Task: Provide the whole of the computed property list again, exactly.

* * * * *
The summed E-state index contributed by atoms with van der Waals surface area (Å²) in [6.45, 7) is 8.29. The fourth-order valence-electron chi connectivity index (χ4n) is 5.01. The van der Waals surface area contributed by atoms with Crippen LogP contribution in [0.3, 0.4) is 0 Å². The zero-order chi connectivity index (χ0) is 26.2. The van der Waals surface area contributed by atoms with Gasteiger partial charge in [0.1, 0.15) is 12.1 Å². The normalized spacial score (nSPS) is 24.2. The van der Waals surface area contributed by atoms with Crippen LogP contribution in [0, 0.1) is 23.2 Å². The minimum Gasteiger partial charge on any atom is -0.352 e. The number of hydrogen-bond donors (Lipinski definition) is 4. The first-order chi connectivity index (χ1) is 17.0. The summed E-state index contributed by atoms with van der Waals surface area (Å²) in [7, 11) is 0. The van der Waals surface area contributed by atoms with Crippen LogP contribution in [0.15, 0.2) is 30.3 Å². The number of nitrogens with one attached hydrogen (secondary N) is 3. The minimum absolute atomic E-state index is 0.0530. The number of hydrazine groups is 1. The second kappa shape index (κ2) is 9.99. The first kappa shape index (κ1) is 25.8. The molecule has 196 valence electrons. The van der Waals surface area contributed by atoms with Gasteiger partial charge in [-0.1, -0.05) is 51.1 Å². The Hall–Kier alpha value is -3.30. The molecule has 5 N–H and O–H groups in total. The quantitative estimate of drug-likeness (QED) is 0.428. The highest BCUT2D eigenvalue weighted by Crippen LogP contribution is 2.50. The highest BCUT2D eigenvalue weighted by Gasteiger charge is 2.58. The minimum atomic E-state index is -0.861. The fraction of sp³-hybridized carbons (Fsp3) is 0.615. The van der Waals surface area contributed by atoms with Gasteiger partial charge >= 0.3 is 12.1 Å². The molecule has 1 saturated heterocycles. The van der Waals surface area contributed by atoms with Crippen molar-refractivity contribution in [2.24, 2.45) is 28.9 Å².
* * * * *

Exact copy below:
The summed E-state index contributed by atoms with van der Waals surface area (Å²) in [6.45, 7) is 8.29. The fourth-order valence-electron chi connectivity index (χ4n) is 5.01. The van der Waals surface area contributed by atoms with Crippen LogP contribution in [0.3, 0.4) is 0 Å². The zero-order chi connectivity index (χ0) is 26.2. The van der Waals surface area contributed by atoms with Gasteiger partial charge in [0.1, 0.15) is 12.1 Å². The normalized spacial score (nSPS) is 24.2. The van der Waals surface area contributed by atoms with Crippen LogP contribution in [0, 0.1) is 23.2 Å². The minimum Gasteiger partial charge on any atom is -0.352 e. The number of hydrogen-bond donors (Lipinski definition) is 4. The first-order chi connectivity index (χ1) is 17.0. The summed E-state index contributed by atoms with van der Waals surface area (Å²) in [7, 11) is 0. The van der Waals surface area contributed by atoms with Crippen LogP contribution in [0.15, 0.2) is 30.3 Å². The number of nitrogens with one attached hydrogen (secondary N) is 3. The minimum absolute atomic E-state index is 0.0530. The number of hydrazine groups is 1. The second kappa shape index (κ2) is 9.99. The first kappa shape index (κ1) is 25.8. The molecule has 196 valence electrons. The van der Waals surface area contributed by atoms with Gasteiger partial charge in [-0.1, -0.05) is 51.1 Å². The Hall–Kier alpha value is -3.30. The molecule has 5 N–H and O–H groups in total. The quantitative estimate of drug-likeness (QED) is 0.428. The highest BCUT2D eigenvalue weighted by Crippen LogP contribution is 2.50. The highest BCUT2D eigenvalue weighted by Gasteiger charge is 2.58. The minimum atomic E-state index is -0.861. The fraction of sp³-hybridized carbons (Fsp3) is 0.615. The van der Waals surface area contributed by atoms with Gasteiger partial charge >= 0.3 is 12.1 Å². The molecule has 1 saturated heterocycles. The van der Waals surface area contributed by atoms with Crippen molar-refractivity contribution in [2.24, 2.45) is 28.9 Å².